S. de Simonis

Chapter 4.

One fine morning, a few days after speaking to the lord Thorongil and the members of the order of the Basilisk, I was enjoying my afternoon tea in the inn. Since the villa was inaccessible for myself as well as for any thief who might think about robbing it, I had taken my lodgings in the inn. Fictor was glad to have me, and made sure my room was cleaned regularly. He fidgeted over my tea, and I opened the small leather purse I always have at my side. In the purse was just enough room to fit in a quill, an ink bottle, and a snakeleather-bound book. In the book I had written down my recipes. I skipped the ones that were about tea. I had written all recipes in the booklet myself, and only the most recent ones were really interesting. All the herbal tea experiments I had undertaken were fine in their description of taste. I opened the book on the page where I had written down the various kinds of herbs needed for the Amoras potion I had made. While Fictor poured me a cup of tea, I read the recipe again, and then continued to the potion I had been taught in my first lessons with the coven. The recipe was called "Poison and Anti-Poison", and the requirements were quite hard to come by. But I tried to learn the components by heart.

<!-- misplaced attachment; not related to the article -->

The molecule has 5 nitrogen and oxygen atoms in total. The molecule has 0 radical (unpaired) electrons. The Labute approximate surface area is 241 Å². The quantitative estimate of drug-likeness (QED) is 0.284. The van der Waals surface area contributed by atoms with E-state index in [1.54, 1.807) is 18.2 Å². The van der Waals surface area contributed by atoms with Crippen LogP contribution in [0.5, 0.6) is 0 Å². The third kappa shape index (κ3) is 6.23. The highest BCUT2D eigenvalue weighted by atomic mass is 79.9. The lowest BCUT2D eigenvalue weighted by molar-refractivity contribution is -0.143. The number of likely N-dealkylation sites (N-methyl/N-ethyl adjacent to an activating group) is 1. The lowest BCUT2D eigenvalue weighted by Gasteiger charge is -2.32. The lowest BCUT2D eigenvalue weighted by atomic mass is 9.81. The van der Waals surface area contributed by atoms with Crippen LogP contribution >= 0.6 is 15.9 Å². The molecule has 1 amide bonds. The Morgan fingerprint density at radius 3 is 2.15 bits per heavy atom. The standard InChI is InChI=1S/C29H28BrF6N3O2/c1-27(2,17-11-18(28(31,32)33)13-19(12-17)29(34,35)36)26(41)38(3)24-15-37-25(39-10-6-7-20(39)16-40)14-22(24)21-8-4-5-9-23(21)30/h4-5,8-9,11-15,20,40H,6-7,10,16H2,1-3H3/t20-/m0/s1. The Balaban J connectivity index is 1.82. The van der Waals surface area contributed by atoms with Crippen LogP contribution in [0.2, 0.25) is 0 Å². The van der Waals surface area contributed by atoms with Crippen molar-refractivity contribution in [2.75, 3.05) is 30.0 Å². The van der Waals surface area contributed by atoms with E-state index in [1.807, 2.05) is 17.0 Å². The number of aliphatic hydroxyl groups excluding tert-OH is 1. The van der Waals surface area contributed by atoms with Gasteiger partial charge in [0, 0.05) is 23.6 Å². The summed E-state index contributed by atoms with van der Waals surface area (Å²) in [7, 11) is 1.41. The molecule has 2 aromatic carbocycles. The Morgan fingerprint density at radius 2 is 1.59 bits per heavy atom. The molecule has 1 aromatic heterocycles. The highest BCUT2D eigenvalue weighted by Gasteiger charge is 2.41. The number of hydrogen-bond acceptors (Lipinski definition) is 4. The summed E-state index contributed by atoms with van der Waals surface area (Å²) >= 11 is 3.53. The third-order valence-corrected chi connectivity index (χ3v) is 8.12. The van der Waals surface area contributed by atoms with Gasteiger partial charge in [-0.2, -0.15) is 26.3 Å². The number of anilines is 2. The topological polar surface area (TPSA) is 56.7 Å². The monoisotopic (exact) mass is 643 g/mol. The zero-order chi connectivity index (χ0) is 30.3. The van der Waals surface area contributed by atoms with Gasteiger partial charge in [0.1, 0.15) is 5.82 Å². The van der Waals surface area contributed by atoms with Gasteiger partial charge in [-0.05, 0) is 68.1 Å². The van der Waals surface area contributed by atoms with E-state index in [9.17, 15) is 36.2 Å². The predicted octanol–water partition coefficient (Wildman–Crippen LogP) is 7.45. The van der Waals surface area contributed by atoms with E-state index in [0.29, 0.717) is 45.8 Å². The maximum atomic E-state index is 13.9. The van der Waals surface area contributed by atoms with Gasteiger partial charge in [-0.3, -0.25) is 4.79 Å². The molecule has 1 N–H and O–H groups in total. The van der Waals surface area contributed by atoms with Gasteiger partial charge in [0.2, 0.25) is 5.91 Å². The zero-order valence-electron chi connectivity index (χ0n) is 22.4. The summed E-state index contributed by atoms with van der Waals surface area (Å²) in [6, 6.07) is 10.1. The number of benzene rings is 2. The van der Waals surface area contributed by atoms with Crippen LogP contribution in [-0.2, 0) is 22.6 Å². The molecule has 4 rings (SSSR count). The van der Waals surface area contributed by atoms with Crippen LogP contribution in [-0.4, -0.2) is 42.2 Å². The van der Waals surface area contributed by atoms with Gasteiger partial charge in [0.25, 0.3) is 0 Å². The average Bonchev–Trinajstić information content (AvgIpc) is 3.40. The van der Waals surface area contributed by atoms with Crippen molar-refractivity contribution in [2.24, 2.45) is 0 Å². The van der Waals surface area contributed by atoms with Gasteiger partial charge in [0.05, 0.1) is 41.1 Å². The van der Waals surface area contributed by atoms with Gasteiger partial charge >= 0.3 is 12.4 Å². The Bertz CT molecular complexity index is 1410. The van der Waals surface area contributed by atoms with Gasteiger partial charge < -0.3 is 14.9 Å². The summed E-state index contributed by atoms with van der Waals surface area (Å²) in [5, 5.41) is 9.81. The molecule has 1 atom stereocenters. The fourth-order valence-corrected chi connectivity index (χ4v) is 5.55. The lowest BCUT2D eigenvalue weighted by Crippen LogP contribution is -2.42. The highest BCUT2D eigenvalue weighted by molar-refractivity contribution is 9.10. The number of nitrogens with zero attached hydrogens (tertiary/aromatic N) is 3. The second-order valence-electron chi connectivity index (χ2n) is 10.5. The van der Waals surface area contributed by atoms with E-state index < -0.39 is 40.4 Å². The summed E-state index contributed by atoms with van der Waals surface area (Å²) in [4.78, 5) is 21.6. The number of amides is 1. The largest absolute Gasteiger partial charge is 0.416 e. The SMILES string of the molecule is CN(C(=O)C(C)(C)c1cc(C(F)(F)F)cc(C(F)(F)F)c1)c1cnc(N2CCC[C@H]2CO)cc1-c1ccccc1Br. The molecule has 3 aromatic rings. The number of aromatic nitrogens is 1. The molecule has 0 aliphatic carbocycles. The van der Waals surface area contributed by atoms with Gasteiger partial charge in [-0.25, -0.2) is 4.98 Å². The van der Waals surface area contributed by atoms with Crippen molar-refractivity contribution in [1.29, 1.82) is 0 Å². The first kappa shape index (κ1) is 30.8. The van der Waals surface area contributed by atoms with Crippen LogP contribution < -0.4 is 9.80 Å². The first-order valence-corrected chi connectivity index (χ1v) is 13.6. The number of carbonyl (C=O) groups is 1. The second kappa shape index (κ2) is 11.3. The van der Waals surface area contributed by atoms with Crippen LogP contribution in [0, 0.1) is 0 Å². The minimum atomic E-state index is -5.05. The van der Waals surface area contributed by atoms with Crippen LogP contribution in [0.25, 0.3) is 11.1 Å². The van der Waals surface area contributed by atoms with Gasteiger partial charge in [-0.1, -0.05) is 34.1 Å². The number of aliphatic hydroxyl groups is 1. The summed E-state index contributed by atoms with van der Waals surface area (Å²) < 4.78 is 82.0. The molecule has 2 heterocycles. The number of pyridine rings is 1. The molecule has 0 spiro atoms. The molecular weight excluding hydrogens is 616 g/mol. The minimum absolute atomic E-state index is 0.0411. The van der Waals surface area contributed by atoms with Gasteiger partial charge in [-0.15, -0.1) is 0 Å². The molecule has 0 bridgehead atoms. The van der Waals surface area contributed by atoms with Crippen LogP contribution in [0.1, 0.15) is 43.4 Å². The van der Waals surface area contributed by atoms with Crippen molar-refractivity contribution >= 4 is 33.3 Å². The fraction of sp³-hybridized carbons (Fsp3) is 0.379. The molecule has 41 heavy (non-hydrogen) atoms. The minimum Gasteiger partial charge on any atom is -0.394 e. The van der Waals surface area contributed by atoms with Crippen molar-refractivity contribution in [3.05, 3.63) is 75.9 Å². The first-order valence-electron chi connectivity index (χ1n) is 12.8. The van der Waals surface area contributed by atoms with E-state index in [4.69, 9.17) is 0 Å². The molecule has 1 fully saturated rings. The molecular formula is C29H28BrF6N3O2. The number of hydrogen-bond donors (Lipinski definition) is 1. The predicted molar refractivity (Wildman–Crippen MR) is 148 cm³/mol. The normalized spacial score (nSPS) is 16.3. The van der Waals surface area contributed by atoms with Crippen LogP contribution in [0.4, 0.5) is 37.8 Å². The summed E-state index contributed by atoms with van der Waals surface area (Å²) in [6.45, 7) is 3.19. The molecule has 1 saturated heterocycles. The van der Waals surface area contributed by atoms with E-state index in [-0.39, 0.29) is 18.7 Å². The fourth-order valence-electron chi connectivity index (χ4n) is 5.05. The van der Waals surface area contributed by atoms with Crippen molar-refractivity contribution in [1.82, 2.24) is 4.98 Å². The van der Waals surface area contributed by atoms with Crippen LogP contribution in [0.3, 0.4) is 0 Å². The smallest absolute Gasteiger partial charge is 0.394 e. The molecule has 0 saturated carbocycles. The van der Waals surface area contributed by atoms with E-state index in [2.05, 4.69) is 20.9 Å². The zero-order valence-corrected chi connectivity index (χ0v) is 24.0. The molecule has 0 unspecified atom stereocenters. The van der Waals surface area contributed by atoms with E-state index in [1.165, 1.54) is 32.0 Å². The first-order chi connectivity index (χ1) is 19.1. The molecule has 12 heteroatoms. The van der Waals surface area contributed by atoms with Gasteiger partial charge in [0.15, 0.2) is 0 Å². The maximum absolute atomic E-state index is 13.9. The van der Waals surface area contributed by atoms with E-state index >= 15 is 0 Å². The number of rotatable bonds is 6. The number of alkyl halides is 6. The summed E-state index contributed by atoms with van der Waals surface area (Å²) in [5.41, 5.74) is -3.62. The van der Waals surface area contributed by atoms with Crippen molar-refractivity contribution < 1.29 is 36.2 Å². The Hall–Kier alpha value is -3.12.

As soon as I was done reading, I finished my tea. Carefully, I stood up from the warm and comfortable cushions, and arranged my robe so that the small cauldron that hung from my belt was invisible. It had been a day since I last spoke to Ilthar, but it was about time we met up again.
A few days before, our mutual friend the Chevalier had been taken prisoner by order of the Krey Ambassador. The Amoras potion I had sold to Phalar Rhain and Sir Angus had been the cause, and I felt rather guilty. Angus and Phalar had fed the potion to the daughter of the Krey Ambassador, and to a human from the Chaotic Camp Mantigrue. By law, it is forbidden for a krey elf and a human to be joined in matrimony, but the Chevalier had, unaware of this law, performed a ceremony to marry the two women.
Ilthar and I decided to visit the Chevalier, and ran into a woman shouting for her brother Thierry. I took her under my wing, seeing that the woman was not the brightest candle in the cupboard, and took her along to the fortress of Order. The Chevalier was glad to see us, but he was worried for his sister Julliette. Apparantly, she had come through a portal in his chambers, and now was just like him stranded on this world. While the Chevalier, Ilthar and I were discussing the means of his defence, Julliette kept herself busy by singing a song. When she was done singing, she disturbed us again.